adplus-dvertising
Connect with us

Tech

Databricks pushes open-source chatbot as cheaper ChatGPT alternative

Published

 on

 

March 24 (Reuters) – Databricks, a San Francisco-based startup last valued at $38 billion, on Friday released open-source code that it said companies could use to create their own chatbots along the lines of OpenAI’s ChatGPT.

The code is an AI model, an algorithm that is trained on sets of data and can then learn from new data to perform a variety of tasks.

Databricks CEO Ali Ghodsi said the release was aimed at demonstrating a viable alternative to training a kind of AI model called a large language model with enormous resources and computing power.

300x250x1

A large language model underpins OpenAI’s viral chatbot ChatGPT. OpenAI, valued at $29 billion, trains its AI models with huge troves of data on a supercomputer from investor Microsoft Corp (MSFT.O). The computing costs are “eye-watering”, OpenAI CEO Sam Altman has said.

OpenAI charges business for access to its models for their own applications and has projected $1 billion in sales by 2024.

Databricks’ effort comes with caveats. Ghodsi told Reuters that, while the open-source chatbot displayed impressive capabilities at such tasks as drafting blog posts, the company had not released formal benchmark tests to show that the bot matched ChatGPT’s performance.

Databricks sells cloud-based data mining and analytics software to businesses and said last year it had surpassed $1 billion in annualized revenue.

Databricks wants enterprises to train their own AI models using its software. Ghodsi said the company’s researchers had taken a two-year-old model that was freely available and trained it with a small amount of data for three hours on single computer that anyone with a credit card could rent.

“The future will be that everyone has their own model, and they can actually train it, and they can make it better,” Ghodsi said. “And that way, they also don’t have to give away their data to someone else.”

Databricks’ move comes at a time when startups are raising millions of dollars of venture capital investment to train their AI models and as big tech firms such as Alphabet’s Google (GOOGL.O) and Meta Platforms (META.O) rush to shrink the size and cost of AI models while improving their accuracy.

“My belief is that in the end, you will make these models smaller, smaller and smaller, and they will be open-sourced,” Ghodsi said. “Everyone will have them.”

Reporting by Krystal Hu in New York and Stephen Nellis in San Francisco; Editing by Bradley Perrett
728x90x4

Source link

Continue Reading

Tech

Annual drinking water sampling and analysis campaign by Ville de Montréal

Published

 on

The City of Pointe-Claire invites residents to participate in the annual drinking water sampling and analysis campaign, conducted by the Service de l’eau de la Ville de Montréal, in order to measure the presence or absence of lead, in response to the requirements of the Ministère de l’Environnement et de la Lutte contre les changements climatiques, de la Faune et des Parcs (MELCCFP).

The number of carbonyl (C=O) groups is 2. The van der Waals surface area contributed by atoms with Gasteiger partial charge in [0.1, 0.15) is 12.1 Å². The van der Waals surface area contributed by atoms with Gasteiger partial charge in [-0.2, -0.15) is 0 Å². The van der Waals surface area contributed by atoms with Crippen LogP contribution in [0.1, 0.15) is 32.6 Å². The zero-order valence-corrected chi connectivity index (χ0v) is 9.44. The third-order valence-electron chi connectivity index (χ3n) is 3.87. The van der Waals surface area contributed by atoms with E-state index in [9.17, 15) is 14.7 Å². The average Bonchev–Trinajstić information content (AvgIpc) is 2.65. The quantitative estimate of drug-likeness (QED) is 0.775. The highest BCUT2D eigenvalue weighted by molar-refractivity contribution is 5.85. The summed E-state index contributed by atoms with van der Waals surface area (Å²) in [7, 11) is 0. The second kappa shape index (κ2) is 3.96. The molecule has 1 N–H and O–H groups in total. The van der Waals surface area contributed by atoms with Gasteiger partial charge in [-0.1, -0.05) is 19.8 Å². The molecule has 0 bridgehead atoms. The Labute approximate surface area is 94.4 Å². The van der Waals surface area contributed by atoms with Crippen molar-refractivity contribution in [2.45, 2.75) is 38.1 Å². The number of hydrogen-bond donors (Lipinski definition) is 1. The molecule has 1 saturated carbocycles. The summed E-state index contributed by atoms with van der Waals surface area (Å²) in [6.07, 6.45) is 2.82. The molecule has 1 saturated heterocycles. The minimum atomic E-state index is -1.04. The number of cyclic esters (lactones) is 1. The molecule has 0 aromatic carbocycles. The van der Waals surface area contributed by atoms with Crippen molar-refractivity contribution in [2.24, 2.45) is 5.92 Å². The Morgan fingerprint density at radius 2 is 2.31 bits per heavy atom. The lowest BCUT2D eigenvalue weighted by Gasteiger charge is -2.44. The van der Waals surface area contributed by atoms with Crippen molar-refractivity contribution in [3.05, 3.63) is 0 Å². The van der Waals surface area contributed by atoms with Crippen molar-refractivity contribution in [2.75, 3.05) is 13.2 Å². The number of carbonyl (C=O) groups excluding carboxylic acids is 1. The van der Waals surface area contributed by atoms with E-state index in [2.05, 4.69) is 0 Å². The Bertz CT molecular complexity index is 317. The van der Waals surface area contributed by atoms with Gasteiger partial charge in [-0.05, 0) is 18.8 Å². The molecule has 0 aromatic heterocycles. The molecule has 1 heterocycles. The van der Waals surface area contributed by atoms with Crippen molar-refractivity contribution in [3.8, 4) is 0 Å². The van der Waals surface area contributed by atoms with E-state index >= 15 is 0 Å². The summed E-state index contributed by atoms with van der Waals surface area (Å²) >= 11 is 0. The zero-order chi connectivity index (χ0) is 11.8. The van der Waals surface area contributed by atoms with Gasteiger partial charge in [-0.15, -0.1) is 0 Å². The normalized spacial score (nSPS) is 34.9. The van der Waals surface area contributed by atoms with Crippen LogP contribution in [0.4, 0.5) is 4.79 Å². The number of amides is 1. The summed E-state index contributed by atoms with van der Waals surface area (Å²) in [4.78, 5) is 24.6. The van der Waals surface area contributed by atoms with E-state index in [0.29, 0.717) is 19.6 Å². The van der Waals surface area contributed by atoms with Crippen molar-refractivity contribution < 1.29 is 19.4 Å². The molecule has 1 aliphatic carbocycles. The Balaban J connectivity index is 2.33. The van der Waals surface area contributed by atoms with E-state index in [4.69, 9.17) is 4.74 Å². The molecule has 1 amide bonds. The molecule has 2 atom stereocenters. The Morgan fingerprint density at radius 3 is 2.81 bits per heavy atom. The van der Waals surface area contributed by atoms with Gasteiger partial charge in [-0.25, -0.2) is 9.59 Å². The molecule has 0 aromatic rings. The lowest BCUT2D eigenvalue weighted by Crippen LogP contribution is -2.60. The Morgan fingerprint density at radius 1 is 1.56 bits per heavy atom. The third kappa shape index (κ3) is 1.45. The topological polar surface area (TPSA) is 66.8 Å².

To participate in the sampling campaign, your property must meet at least one of the following eligibility criteria:

  • Lead water service line suspected or confirmed;
  • Property built before 1970 (for which the water service line has not been rebuilt);
  • Residential property with fewer than eight housing units;
  • Establishment offering services to children 6 years of age and younger.

If you wish to participate in this simple, quick and free sampling procedure, you must contact the City of Pointe-Claire Engineering Department before Wednesday, July 12 at 514-630-1208 or ingenierie@pointe-claire.ca. An appointment will be assigned to you between July 31 and August 9, 2023.

At the date and time of the appointment, a member of the Ville de Montréal’s personnel will visit your address and collect a small quantity of water, which will then be analyzed. The appointment should last about 45 minutes:

300x250x1
  • 10 minutes in the home to take the water sample;
  • Stagnation period (30 minutes). The technician will wait in his or her vehicle;
  • 5 to 10 minutes in the home for sampling after stagnation.

Please note that 20 properties are analyzed each year. If all the spots are filled for 2023, your name will be put on the list for 2024.

The sampling results will be communicated to the participating residents in fall 2023.

Sampling has been done for several years to analyze whether or not lead is present in the water. The results to date show an absence or presence of lead below the standards of the Ministère de l’Environnement et de la Lutte contre les changements climatiques, de la Faune et des Parcs (MELCCFP), for all the addresses sampled in Pointe-Claire’s territory.

For information on lead in drinking water, we invite you to visit the MELCC website: http://www.environnement.gouv.qc.ca/Eau/potable/plomb/index.htm

Thank you for your cooperation.

Information:  514-630-1208, ingenierie@pointe-claire.ca

 

728x90x4

Source link

Continue Reading

Tech

Major Construction Sites in 2023

Published

 on